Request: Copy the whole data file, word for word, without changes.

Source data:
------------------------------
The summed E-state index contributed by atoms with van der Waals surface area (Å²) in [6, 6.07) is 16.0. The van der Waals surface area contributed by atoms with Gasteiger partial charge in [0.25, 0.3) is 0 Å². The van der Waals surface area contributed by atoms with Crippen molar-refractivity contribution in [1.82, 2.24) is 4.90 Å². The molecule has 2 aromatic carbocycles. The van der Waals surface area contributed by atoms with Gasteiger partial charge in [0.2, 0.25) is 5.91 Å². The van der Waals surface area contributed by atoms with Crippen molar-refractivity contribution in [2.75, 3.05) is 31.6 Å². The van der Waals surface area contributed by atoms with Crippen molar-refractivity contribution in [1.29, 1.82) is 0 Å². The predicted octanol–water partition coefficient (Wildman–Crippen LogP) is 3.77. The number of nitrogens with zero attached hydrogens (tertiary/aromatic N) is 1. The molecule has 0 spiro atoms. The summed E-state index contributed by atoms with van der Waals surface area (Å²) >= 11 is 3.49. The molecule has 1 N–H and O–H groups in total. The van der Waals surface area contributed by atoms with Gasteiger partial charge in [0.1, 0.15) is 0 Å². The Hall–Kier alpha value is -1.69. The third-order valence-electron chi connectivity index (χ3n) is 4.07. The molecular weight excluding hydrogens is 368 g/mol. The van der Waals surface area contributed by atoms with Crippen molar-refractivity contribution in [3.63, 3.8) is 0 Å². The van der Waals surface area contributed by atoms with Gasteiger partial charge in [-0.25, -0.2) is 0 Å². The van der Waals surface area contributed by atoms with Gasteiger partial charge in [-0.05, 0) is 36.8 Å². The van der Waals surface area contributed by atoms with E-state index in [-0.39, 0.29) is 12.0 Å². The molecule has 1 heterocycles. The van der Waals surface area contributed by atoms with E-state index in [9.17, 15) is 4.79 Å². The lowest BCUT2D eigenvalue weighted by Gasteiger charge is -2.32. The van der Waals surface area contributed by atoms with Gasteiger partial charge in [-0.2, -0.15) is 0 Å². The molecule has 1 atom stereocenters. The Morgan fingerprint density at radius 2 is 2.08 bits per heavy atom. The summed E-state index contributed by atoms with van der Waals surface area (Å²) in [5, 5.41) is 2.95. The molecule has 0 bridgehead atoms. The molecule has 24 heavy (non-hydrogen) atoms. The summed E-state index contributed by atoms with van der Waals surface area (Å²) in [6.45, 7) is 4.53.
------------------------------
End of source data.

The summed E-state index contributed by atoms with van der Waals surface area (Å²) in [6, 6.07) is 16.0. The van der Waals surface area contributed by atoms with Gasteiger partial charge in [0.25, 0.3) is 0 Å². The van der Waals surface area contributed by atoms with Crippen molar-refractivity contribution in [1.82, 2.24) is 4.90 Å². The molecule has 2 aromatic carbocycles. The van der Waals surface area contributed by atoms with Gasteiger partial charge in [0.2, 0.25) is 5.91 Å². The van der Waals surface area contributed by atoms with Crippen molar-refractivity contribution in [2.75, 3.05) is 31.6 Å². The van der Waals surface area contributed by atoms with Crippen molar-refractivity contribution in [1.29, 1.82) is 0 Å². The predicted octanol–water partition coefficient (Wildman–Crippen LogP) is 3.77. The number of nitrogens with zero attached hydrogens (tertiary/aromatic N) is 1. The molecule has 0 spiro atoms. The summed E-state index contributed by atoms with van der Waals surface area (Å²) >= 11 is 3.49. The molecule has 1 N–H and O–H groups in total. The van der Waals surface area contributed by atoms with Gasteiger partial charge in [0.1, 0.15) is 0 Å². The Hall–Kier alpha value is -1.69. The third-order valence-electron chi connectivity index (χ3n) is 4.07. The molecular weight excluding hydrogens is 368 g/mol. The van der Waals surface area contributed by atoms with Crippen molar-refractivity contribution in [3.63, 3.8) is 0 Å². The van der Waals surface area contributed by atoms with Gasteiger partial charge in [-0.25, -0.2) is 0 Å². The van der Waals surface area contributed by atoms with Gasteiger partial charge in [-0.05, 0) is 36.8 Å². The van der Waals surface area contributed by atoms with E-state index in [-0.39, 0.29) is 12.0 Å². The molecule has 1 heterocycles. The van der Waals surface area contributed by atoms with E-state index in [9.17, 15) is 4.79 Å². The lowest BCUT2D eigenvalue weighted by Gasteiger charge is -2.32. The van der Waals surface area contributed by atoms with Gasteiger partial charge in [-0.2, -0.15) is 0 Å². The molecule has 1 atom stereocenters. The Morgan fingerprint density at radius 2 is 2.08 bits per heavy atom. The summed E-state index contributed by atoms with van der Waals surface area (Å²) in [5, 5.41) is 2.95. The molecule has 0 bridgehead atoms. The molecule has 24 heavy (non-hydrogen) atoms. The summed E-state index contributed by atoms with van der Waals surface area (Å²) in [6.45, 7) is 4.53.